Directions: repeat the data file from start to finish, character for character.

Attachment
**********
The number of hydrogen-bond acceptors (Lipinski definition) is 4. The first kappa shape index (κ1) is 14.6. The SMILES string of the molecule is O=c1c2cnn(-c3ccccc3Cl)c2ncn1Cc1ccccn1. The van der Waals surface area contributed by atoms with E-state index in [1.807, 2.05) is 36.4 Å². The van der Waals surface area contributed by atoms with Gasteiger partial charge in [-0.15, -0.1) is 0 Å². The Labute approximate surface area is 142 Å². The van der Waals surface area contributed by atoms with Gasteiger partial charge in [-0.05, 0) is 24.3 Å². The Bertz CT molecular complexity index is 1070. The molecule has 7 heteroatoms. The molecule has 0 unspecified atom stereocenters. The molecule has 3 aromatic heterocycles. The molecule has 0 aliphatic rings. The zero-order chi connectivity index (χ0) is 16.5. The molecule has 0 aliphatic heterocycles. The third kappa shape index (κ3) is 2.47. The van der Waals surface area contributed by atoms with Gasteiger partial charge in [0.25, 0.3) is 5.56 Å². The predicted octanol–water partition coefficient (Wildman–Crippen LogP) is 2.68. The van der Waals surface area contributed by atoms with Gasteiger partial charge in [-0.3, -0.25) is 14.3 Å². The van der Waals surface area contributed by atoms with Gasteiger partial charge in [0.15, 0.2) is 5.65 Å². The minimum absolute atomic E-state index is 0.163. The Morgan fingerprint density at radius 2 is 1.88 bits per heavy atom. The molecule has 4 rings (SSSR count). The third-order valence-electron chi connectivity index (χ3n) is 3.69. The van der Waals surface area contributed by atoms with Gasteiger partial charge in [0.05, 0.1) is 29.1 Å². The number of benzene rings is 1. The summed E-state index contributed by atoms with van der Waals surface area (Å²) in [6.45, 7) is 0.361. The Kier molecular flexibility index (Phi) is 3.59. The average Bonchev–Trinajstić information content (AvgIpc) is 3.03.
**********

The number of hydrogen-bond acceptors (Lipinski definition) is 4. The first kappa shape index (κ1) is 14.6. The SMILES string of the molecule is O=c1c2cnn(-c3ccccc3Cl)c2ncn1Cc1ccccn1. The van der Waals surface area contributed by atoms with E-state index in [1.807, 2.05) is 36.4 Å². The van der Waals surface area contributed by atoms with Gasteiger partial charge in [-0.15, -0.1) is 0 Å². The Labute approximate surface area is 142 Å². The van der Waals surface area contributed by atoms with Gasteiger partial charge in [-0.05, 0) is 24.3 Å². The Bertz CT molecular complexity index is 1070. The molecule has 7 heteroatoms. The molecule has 0 unspecified atom stereocenters. The molecule has 3 aromatic heterocycles. The molecule has 0 aliphatic rings. The zero-order chi connectivity index (χ0) is 16.5. The molecule has 0 aliphatic heterocycles. The third kappa shape index (κ3) is 2.47. The van der Waals surface area contributed by atoms with Gasteiger partial charge in [0.25, 0.3) is 5.56 Å². The predicted octanol–water partition coefficient (Wildman–Crippen LogP) is 2.68. The van der Waals surface area contributed by atoms with Gasteiger partial charge in [-0.3, -0.25) is 14.3 Å². The van der Waals surface area contributed by atoms with Gasteiger partial charge in [0.15, 0.2) is 5.65 Å². The minimum absolute atomic E-state index is 0.163. The Morgan fingerprint density at radius 2 is 1.88 bits per heavy atom. The molecule has 4 rings (SSSR count). The third-order valence-electron chi connectivity index (χ3n) is 3.69. The van der Waals surface area contributed by atoms with Gasteiger partial charge in [0.05, 0.1) is 29.1 Å². The number of benzene rings is 1. The summed E-state index contributed by atoms with van der Waals surface area (Å²) in [6.45, 7) is 0.361. The Kier molecular flexibility index (Phi) is 3.59. The average Bonchev–Trinajstić information content (AvgIpc) is 3.03.